|8/12/2014 12:24:00 PM|
Of a certain age...
|Streamside meditation is a great way to de-stress. photo provided|
By Diane GobleFill a glass with water and hold it out in front of you. How heavy would you guess that glass of water is? 8 ounces? 20 ounces? Continue to hold it out at arm's length while you're reading this.
The absolute weight doesn't really matter. It depends on how long you hold it out in front of you. A minute or two is probably not a problem, but hold it out there for an hour, and you'll likely have an achy arm and shoulder. Hold it all day, and your arm will probably be numb. The weight of the glass of water never changes, but the longer you hold onto it, the heavier it becomes.
The stresses and worries we encounter in our everyday lives are like that glass of water. The longer we hold on to them, the more they hurt us. At some point we can become paralyzed, incapable of functioning at all.
Along with the stressors of everyday living - after what we've all been through with the economy collapsing, job losses, foreclosures, budget cuts, political turmoil and wars over the past decade - it seems everybody is filled with fear, anger, anxiety, depression, all symptoms of too much stress.
But here's the thing: It's not stress that's the problem. It's our reaction to the stressors in our lives that sends us over the edge. The longer we hold onto that glass of water, the heavier it seems to get, the bigger the problem seems to be. We may feel hopeless, helpless, and out of control.
Drugs and alcohol only make matters worse, usually causing more stress within the family, between neighbors, on the roads, at work. They may cover up the problem temporarily, but there's still the elephant in the room, and until we change our reaction to stress, Dumbo's not going anywhere.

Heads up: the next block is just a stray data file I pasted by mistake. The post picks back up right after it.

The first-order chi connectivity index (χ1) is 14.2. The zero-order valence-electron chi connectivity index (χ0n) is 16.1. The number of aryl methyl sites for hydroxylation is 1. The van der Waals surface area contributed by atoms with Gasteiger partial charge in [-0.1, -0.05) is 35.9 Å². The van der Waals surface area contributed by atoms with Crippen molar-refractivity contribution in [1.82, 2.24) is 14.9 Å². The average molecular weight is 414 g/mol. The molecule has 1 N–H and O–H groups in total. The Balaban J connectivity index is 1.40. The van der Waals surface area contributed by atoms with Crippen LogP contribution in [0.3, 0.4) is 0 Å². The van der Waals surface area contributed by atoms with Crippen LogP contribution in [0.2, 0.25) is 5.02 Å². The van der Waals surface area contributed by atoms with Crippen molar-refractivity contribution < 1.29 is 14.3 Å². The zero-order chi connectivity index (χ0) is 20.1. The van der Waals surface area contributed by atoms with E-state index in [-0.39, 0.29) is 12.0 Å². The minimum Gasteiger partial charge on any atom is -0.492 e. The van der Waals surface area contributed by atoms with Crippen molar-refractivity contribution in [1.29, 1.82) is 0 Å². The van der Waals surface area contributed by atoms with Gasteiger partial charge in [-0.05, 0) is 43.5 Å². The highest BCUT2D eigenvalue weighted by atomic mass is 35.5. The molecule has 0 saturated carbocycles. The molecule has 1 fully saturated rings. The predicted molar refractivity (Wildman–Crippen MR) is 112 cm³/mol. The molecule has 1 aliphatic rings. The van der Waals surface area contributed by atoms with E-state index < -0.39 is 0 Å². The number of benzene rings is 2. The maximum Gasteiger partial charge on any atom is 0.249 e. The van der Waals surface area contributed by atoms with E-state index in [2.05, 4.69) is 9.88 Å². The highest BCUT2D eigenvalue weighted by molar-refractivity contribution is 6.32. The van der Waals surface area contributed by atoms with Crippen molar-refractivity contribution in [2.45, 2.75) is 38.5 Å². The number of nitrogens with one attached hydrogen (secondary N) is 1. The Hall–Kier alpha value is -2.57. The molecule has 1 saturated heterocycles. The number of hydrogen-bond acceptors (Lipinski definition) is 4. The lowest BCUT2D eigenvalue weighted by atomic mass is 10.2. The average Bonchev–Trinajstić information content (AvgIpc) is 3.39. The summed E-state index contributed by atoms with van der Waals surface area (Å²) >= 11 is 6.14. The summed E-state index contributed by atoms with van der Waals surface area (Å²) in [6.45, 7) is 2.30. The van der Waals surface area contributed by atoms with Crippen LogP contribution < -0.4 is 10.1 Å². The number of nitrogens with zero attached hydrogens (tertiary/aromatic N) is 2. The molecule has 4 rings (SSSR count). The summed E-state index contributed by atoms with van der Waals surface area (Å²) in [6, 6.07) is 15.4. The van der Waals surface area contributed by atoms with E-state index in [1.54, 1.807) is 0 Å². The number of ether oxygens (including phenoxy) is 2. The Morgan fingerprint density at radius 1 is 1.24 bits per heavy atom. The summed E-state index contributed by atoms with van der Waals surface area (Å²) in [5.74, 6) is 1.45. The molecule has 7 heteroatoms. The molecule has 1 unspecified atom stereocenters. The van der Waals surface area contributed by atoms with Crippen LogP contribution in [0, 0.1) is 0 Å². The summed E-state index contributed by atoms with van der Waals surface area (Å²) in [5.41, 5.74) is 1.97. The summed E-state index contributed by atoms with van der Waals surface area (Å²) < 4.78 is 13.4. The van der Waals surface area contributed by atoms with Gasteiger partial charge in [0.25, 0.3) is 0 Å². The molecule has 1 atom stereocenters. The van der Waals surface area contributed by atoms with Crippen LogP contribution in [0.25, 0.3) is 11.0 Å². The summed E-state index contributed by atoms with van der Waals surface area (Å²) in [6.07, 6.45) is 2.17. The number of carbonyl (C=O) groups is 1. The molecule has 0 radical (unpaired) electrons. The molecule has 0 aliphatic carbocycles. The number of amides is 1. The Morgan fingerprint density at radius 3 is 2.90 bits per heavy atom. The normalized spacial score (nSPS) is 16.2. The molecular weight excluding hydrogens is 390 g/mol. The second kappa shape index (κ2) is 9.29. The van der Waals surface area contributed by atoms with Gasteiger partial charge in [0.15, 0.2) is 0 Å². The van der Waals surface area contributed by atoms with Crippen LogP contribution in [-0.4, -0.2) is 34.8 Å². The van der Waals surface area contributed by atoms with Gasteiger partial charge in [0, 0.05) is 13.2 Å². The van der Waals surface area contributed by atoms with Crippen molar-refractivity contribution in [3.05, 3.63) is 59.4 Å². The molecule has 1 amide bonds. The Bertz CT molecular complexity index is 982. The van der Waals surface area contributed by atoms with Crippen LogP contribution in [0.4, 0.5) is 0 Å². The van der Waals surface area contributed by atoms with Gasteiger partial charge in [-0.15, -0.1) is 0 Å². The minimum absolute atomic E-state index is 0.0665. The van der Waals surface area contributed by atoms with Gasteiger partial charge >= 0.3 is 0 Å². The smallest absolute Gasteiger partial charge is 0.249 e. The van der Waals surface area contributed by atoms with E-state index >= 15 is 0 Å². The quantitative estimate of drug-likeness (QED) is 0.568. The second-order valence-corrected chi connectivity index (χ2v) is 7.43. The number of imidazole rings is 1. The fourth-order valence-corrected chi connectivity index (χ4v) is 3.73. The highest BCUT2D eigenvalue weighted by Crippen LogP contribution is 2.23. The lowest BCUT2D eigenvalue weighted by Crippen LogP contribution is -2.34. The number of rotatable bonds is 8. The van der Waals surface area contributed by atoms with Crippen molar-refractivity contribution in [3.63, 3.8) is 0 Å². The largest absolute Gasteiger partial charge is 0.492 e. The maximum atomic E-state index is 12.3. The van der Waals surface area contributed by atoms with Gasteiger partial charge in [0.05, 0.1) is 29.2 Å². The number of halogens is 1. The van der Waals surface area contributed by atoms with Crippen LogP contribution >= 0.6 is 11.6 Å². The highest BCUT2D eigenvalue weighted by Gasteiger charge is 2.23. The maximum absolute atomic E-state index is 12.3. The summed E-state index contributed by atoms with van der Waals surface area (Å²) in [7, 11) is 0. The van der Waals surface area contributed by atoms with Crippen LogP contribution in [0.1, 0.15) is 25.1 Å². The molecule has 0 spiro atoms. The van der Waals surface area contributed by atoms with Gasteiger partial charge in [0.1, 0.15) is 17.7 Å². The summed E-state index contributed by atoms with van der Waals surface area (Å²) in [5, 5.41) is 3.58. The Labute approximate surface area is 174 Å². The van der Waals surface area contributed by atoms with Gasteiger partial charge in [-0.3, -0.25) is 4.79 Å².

So how do you change your reaction? By learning to free your mind from its constant stream of repetitive thoughts and restore your stress response system to balance. Get yourself outside, walk around in bare feet, and sit by a river. Close your eyes. Listen to the water rushing downstream.
Pay attention to the sound as your thoughts merge with it and just breathe deeply. When you notice your thoughts intruding, shift your attention back to the sounds from the river. Allow the sounds to fade into the background and listen for the silence between the thoughts. When you become aware of the silence, hold it for as long as you can. With practice, it will teach you better control over your thoughts and reactions when you are under stress.
No river nearby? Go to the labyrinth at Sisters' East Portal. Stand at the entrance and pause just to breathe in deeply to calm yourself before you take this journey. Look to the west at the timeless mountains. You are in the "now" zone. There is nowhere else to be. Nothing else you need to do. You can walk slow or fast, or stop and just breathe.
As you walk, just notice the rocks, the flowers, the insects at your feet, the landscape surrounding you, the blue sky above. Feel the air on your skin; listen to the wind blowing through the trees. Smell the pine-scented air. Become one with your surroundings as you experience a sense of inner peace.
Remember that peaceful state you attained, and use your breath to return to it often during your day and whenever issues that trigger your stress response arise.
You can put the glass down now. Notice the feeling of release from stress when you just let go.
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